Types of spenders include those who spend because of sales, those who spend on impulse, those who spend on others and those who spend out of guilt because they are not doing other things.

"You need to know what kind of personality you have," Clare said.

The next important step is distinguishing between needs and wants. Clue: needs include food, shelter, power and medical needs. They do not include a Netflix subscription.

Clare said many people lie to themselves, but a good method is to ask a friend for some honest feedback.

Given how good most of us are at receiving honest feedback if you want to avoid an argument another great place for honest advice is your bank statement. At the top of the waste list Clare said are takeaway meals, incidental purchases (including coffees or anything you buy from a dairy) and credit interest.

Here are Clare's 10 commandments for saving money:

1. Spend less than you earn.

2. Never take on debt for things that depreciate in value.

3. A dollar saved is a dollar earned.

4. Never invest in things you don't understand

5. Remember you do not deserve things you can't afford just because you work hard.

6. Change things gradually. The wise person changes one thing at a time.

7. Lock your purse. Few can earn as fast as they can spend.

8. Never repay any debt at the minimum rate.

9. Don't drive if you can bike, don't bike if you can walk.

10. Don't wish for your neighbour's car or house. Better to own a smaller car than owe money on a larger one.

"Double your money. Fold it in half and put it in your back pocket," is her final piece of sage advice.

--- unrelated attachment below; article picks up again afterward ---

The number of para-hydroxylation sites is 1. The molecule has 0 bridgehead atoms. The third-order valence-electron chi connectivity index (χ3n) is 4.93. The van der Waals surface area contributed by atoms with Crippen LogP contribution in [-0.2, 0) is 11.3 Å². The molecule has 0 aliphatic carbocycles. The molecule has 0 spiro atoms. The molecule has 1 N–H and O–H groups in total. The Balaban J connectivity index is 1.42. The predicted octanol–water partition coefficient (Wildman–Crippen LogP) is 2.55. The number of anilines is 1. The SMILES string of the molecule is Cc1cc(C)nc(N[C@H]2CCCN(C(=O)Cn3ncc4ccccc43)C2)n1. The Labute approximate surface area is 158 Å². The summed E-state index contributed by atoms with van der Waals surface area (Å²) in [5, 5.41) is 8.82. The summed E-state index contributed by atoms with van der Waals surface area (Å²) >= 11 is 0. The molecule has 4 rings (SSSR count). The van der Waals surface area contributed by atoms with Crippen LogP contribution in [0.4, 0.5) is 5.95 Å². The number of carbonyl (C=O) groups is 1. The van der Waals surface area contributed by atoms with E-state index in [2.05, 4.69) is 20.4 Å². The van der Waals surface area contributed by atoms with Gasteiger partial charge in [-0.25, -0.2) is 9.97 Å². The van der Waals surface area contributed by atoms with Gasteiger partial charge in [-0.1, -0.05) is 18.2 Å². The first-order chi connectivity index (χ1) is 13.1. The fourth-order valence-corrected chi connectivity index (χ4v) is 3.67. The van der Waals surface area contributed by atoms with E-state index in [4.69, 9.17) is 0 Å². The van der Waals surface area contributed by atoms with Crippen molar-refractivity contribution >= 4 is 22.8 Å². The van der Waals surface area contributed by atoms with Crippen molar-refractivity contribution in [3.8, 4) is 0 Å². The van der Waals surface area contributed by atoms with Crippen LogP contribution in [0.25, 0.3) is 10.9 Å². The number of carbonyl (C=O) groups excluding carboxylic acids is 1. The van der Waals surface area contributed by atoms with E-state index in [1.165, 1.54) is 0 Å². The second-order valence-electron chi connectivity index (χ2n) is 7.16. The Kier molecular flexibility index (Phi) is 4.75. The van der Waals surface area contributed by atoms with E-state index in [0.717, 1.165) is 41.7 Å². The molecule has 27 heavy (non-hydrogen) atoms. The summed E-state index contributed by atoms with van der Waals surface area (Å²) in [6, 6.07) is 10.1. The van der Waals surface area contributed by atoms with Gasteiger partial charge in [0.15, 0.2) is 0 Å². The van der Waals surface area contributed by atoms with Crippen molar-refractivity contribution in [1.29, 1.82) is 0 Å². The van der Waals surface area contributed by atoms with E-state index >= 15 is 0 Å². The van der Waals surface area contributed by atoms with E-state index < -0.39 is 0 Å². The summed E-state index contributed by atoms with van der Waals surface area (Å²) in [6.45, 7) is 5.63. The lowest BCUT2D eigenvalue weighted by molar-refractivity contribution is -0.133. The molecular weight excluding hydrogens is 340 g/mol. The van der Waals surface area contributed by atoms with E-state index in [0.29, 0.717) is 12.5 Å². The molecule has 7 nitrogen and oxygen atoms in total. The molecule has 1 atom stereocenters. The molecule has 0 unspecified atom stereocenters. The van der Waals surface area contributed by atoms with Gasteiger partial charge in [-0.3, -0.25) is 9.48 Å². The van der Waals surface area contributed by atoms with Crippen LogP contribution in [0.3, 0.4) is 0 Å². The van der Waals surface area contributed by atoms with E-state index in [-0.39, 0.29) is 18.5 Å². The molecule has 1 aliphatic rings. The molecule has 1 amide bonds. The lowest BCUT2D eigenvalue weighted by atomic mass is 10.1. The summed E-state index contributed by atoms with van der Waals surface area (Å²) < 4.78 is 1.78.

3. Eat better.

Nutritionist Ben Warren is optimistic about the time of year.

"People are really present to how bad you feel when you eat the wrong food, or over-drink or over-indulge."

He said it's a great time to start, while the memories of food comas, hangovers and meat sweats are still fresh in the memory.

"When you eat better foods you feel better, and the more people can be aware of how they feel and what they've done the better. It's that threshold for change."

Most of us know what healthy foods are: buy unprocessed food, eat fresh fruit and veges and limit the amounts of sugary and fatty food you consume. Warren adds to this: Eat what makes you feel full the longest.

4. Quit smoking.

Quitline team manager Willie Unuka said New Year was not only the most common time to quit, but also the best. One of the biggest factors: tobacco tax increases came into play on January 1.

"A lot of people have been planning to quit, but it's kind of their catalyst."

Willie said tax increases were often between 10 and 20 per cent, increasing a pack by $2-2.50 per pack.

He likens quitting to riding a bike - you might fall off the first few times you try, but every time you learn something and are more likely to succeed the next time.

"It can sometimes take seven or eight times to quit but the trick is to keep going at it."

He said there are a lot of methods out there, including online resources and hypnotherapy. The most common reason to fail, according to Willie, is emotional factors. To succeed you have to train yourself to think of things to do instead of smoking.